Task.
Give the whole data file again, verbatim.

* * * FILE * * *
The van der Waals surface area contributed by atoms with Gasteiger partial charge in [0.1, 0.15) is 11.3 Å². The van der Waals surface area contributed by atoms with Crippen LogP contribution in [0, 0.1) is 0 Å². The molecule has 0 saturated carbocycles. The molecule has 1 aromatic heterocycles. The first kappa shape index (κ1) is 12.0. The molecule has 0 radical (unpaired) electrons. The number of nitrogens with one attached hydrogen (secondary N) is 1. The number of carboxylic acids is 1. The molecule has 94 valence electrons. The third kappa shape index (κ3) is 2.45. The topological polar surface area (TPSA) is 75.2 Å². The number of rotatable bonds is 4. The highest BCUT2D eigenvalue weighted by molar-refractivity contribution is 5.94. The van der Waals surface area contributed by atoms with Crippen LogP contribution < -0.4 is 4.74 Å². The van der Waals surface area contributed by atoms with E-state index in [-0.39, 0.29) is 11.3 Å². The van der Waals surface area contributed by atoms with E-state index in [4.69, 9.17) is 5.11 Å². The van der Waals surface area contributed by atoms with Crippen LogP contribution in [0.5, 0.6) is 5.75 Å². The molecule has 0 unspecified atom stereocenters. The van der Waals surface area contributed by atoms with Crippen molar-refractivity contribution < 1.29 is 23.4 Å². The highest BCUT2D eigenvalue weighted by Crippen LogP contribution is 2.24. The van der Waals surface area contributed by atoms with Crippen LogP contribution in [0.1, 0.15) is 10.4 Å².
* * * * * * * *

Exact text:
The van der Waals surface area contributed by atoms with Gasteiger partial charge in [0.1, 0.15) is 11.3 Å². The van der Waals surface area contributed by atoms with Crippen LogP contribution in [0, 0.1) is 0 Å². The molecule has 0 saturated carbocycles. The molecule has 1 aromatic heterocycles. The first kappa shape index (κ1) is 12.0. The molecule has 0 radical (unpaired) electrons. The number of nitrogens with one attached hydrogen (secondary N) is 1. The number of carboxylic acids is 1. The molecule has 94 valence electrons. The third kappa shape index (κ3) is 2.45. The topological polar surface area (TPSA) is 75.2 Å². The number of rotatable bonds is 4. The highest BCUT2D eigenvalue weighted by molar-refractivity contribution is 5.94. The van der Waals surface area contributed by atoms with Crippen LogP contribution < -0.4 is 4.74 Å². The van der Waals surface area contributed by atoms with E-state index in [-0.39, 0.29) is 11.3 Å². The van der Waals surface area contributed by atoms with E-state index in [4.69, 9.17) is 5.11 Å². The van der Waals surface area contributed by atoms with Crippen LogP contribution in [0.5, 0.6) is 5.75 Å². The molecule has 0 unspecified atom stereocenters. The van der Waals surface area contributed by atoms with Crippen molar-refractivity contribution < 1.29 is 23.4 Å². The highest BCUT2D eigenvalue weighted by Crippen LogP contribution is 2.24. The van der Waals surface area contributed by atoms with Crippen LogP contribution in [0.1, 0.15) is 10.4 Å².